The FCC waited until just before 9 p.m. ET Friday evening (July 25) to announce the long-awaited merger between Sirius Satellite Radio and XM Satellite Radio was approved by a 3-2 conditional vote by the Commissioners, clearing the way for one big satellite company to beam programming to the continental United States.

FCC chairman Kevin Martin, who originally said he backed the plan on June 16 but issued an eigh-point list on conditions for the companies to meet, convinced fellow Republicans Robert McDowell and then, finally on Friday evening, Deborah Taylor Tate to accept the plan.

"The merger is in the public interest and will provide consumers with greater flexibility and choices," said Martin in a statement. "Consumers will enjoy a variety of programming at reduced prices and more diversified programming choices. It will also spur innovation and advance the development and use of interoperable radios, bringing more flexible programming options to all subscribers."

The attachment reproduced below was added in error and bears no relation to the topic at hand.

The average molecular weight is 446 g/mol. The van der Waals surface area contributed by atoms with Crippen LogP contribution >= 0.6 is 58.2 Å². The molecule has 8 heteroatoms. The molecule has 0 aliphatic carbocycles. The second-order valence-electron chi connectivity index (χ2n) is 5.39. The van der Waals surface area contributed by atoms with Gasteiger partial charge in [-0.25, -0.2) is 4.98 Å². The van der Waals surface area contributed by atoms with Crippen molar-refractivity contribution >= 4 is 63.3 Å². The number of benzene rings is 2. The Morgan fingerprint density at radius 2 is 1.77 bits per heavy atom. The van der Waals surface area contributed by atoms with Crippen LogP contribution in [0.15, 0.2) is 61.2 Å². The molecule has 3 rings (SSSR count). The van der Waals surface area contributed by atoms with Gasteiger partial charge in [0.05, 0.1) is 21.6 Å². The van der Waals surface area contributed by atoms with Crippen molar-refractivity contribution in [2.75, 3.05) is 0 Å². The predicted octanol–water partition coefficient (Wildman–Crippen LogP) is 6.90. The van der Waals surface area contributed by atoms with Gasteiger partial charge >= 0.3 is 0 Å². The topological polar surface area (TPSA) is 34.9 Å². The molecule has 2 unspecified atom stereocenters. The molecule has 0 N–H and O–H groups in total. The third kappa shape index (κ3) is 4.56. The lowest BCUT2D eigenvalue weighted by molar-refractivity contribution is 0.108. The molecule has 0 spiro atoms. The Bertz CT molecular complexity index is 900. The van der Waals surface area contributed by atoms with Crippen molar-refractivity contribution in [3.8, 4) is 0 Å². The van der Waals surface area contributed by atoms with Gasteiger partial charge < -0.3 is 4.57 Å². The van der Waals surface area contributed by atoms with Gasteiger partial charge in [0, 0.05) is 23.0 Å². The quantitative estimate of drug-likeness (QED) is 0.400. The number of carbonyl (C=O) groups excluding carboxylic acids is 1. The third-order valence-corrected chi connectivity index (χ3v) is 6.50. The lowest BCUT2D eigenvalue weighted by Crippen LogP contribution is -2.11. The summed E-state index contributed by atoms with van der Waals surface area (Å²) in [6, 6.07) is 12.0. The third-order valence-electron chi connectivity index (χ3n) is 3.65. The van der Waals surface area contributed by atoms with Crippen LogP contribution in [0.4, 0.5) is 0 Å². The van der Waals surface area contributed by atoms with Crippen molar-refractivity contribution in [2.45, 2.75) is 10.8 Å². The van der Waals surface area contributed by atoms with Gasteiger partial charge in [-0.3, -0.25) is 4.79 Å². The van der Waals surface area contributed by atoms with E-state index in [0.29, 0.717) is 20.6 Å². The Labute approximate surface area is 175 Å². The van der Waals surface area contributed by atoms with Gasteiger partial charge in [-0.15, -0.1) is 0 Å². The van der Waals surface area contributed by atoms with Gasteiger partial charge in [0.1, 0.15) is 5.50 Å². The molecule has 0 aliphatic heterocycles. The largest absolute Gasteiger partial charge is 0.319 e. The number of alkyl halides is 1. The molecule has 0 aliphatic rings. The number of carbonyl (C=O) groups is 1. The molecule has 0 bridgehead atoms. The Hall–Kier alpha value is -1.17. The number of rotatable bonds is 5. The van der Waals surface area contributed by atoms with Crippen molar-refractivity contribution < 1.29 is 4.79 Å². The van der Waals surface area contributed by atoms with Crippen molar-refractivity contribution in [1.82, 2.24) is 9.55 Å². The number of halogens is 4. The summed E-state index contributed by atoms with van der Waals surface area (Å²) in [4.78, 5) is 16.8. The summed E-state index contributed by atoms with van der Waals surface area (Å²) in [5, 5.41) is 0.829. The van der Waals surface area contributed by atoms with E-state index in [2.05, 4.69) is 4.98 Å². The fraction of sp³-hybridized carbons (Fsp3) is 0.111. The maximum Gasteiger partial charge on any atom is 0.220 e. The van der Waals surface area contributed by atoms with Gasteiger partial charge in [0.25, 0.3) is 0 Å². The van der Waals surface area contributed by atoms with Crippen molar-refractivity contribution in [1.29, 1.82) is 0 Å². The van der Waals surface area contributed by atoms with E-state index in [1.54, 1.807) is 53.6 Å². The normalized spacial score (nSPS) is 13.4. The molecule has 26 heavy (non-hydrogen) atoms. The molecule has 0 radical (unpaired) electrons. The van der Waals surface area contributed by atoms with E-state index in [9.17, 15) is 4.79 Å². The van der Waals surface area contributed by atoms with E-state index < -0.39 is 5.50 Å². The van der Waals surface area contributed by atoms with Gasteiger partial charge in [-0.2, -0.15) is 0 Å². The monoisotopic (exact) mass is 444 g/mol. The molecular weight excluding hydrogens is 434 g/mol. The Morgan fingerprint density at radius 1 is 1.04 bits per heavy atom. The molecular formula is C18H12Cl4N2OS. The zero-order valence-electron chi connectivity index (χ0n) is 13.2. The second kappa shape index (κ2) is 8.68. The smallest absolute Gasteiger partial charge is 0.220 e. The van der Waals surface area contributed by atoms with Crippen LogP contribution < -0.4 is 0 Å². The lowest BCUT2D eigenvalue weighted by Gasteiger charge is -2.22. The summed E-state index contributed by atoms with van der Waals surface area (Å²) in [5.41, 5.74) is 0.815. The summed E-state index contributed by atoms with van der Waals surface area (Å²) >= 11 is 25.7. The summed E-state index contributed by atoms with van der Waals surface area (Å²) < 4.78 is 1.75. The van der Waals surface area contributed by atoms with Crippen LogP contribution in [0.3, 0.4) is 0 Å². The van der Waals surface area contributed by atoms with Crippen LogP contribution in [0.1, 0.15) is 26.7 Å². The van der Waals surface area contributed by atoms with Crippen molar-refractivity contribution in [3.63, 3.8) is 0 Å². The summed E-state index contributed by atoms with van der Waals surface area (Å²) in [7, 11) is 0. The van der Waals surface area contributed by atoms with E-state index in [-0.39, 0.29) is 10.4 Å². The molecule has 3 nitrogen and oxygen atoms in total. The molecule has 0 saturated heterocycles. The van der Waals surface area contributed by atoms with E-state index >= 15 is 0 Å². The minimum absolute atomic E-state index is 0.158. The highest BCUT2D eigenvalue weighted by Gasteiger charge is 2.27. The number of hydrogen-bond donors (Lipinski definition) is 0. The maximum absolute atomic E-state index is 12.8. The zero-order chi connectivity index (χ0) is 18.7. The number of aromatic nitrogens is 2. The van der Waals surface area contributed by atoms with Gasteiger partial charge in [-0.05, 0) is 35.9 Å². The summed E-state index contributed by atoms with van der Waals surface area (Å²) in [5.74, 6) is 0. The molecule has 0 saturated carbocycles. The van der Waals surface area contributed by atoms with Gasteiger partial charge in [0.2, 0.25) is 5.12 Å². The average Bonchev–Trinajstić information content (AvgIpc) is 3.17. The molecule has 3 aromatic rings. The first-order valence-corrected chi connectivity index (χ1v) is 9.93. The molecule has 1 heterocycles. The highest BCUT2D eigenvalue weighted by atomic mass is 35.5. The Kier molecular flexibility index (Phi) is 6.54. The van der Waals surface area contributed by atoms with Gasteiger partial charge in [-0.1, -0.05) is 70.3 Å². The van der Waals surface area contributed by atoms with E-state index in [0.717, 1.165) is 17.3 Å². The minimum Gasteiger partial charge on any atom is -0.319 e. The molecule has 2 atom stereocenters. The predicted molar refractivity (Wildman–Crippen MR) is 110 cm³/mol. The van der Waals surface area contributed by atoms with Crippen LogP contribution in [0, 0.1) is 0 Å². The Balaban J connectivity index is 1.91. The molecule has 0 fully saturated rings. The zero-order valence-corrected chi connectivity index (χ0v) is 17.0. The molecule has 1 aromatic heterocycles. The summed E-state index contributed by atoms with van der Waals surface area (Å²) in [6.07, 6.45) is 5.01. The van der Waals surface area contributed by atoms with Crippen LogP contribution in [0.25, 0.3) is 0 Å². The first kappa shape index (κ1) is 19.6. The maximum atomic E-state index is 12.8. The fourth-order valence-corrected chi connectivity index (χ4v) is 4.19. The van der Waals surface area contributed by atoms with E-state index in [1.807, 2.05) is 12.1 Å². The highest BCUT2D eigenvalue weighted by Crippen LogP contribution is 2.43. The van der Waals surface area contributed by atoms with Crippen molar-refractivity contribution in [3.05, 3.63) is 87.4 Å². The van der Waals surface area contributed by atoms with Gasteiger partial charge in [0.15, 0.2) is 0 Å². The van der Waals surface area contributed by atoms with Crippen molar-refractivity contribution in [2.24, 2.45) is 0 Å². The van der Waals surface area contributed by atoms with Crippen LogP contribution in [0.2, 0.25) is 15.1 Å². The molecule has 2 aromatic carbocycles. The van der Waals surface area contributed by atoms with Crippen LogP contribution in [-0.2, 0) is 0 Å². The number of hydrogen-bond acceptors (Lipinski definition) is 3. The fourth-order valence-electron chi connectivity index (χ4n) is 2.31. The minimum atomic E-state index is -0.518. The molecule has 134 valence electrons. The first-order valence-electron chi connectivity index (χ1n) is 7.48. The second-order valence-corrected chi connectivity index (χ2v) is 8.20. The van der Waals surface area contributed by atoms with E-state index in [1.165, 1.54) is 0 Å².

"I am pleased that before acting on this merger, the Commission first finalized our enforcement proceeding against two companies that have flagrantly violated FCC rules and regulations," Tate said in a statement.

As one of her conditions -- and perhaps the most expensive condition that the satcasters had to agree to -- Tate wanted the FCC's Enforcement Bureau to conclude its investigation of XM and Sirius placing sometimes-overpowered terrestrial repeaters in unauthorized locations. On Thursday, the satcasters announced that XM would pay a $17 million fine and that Sirius would give the U.S. Treasury $2 million.